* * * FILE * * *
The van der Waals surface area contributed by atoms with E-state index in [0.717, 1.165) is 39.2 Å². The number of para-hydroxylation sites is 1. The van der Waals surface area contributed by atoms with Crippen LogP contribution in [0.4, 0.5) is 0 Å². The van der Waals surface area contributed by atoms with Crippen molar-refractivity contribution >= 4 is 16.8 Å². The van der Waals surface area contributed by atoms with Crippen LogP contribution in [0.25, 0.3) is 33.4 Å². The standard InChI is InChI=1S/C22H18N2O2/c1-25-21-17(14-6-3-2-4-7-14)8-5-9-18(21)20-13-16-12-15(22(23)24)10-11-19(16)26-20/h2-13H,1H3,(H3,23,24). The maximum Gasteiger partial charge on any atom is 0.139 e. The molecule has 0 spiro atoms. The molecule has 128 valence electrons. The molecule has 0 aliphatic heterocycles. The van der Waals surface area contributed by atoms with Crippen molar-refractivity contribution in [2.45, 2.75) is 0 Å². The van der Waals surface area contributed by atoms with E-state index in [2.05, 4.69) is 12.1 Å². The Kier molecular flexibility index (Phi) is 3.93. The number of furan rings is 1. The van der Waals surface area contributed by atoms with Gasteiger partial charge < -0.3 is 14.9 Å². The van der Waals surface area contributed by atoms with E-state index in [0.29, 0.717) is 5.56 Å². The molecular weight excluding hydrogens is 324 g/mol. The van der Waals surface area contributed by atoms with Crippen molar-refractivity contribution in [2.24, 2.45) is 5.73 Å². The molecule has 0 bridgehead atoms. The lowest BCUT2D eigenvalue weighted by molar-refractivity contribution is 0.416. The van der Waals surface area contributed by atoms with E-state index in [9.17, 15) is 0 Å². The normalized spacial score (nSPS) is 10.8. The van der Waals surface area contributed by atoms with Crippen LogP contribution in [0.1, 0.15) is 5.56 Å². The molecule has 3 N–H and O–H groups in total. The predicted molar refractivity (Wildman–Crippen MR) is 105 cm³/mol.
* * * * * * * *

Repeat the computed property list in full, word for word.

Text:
The van der Waals surface area contributed by atoms with E-state index in [0.717, 1.165) is 39.2 Å². The number of para-hydroxylation sites is 1. The van der Waals surface area contributed by atoms with Crippen LogP contribution in [0.4, 0.5) is 0 Å². The van der Waals surface area contributed by atoms with Crippen molar-refractivity contribution >= 4 is 16.8 Å². The van der Waals surface area contributed by atoms with Crippen LogP contribution in [0.25, 0.3) is 33.4 Å². The standard InChI is InChI=1S/C22H18N2O2/c1-25-21-17(14-6-3-2-4-7-14)8-5-9-18(21)20-13-16-12-15(22(23)24)10-11-19(16)26-20/h2-13H,1H3,(H3,23,24). The maximum Gasteiger partial charge on any atom is 0.139 e. The molecule has 0 spiro atoms. The molecule has 128 valence electrons. The molecule has 0 aliphatic heterocycles. The van der Waals surface area contributed by atoms with Crippen molar-refractivity contribution in [2.45, 2.75) is 0 Å². The van der Waals surface area contributed by atoms with E-state index in [2.05, 4.69) is 12.1 Å². The Kier molecular flexibility index (Phi) is 3.93. The number of furan rings is 1. The van der Waals surface area contributed by atoms with Gasteiger partial charge < -0.3 is 14.9 Å². The van der Waals surface area contributed by atoms with E-state index in [0.29, 0.717) is 5.56 Å². The molecular weight excluding hydrogens is 324 g/mol. The van der Waals surface area contributed by atoms with Crippen molar-refractivity contribution in [2.24, 2.45) is 5.73 Å². The molecule has 0 bridgehead atoms. The lowest BCUT2D eigenvalue weighted by molar-refractivity contribution is 0.416. The van der Waals surface area contributed by atoms with E-state index in [9.17, 15) is 0 Å². The normalized spacial score (nSPS) is 10.8. The van der Waals surface area contributed by atoms with Crippen LogP contribution in [0.1, 0.15) is 5.56 Å². The molecule has 3 N–H and O–H groups in total. The predicted molar refractivity (Wildman–Crippen MR) is 105 cm³/mol.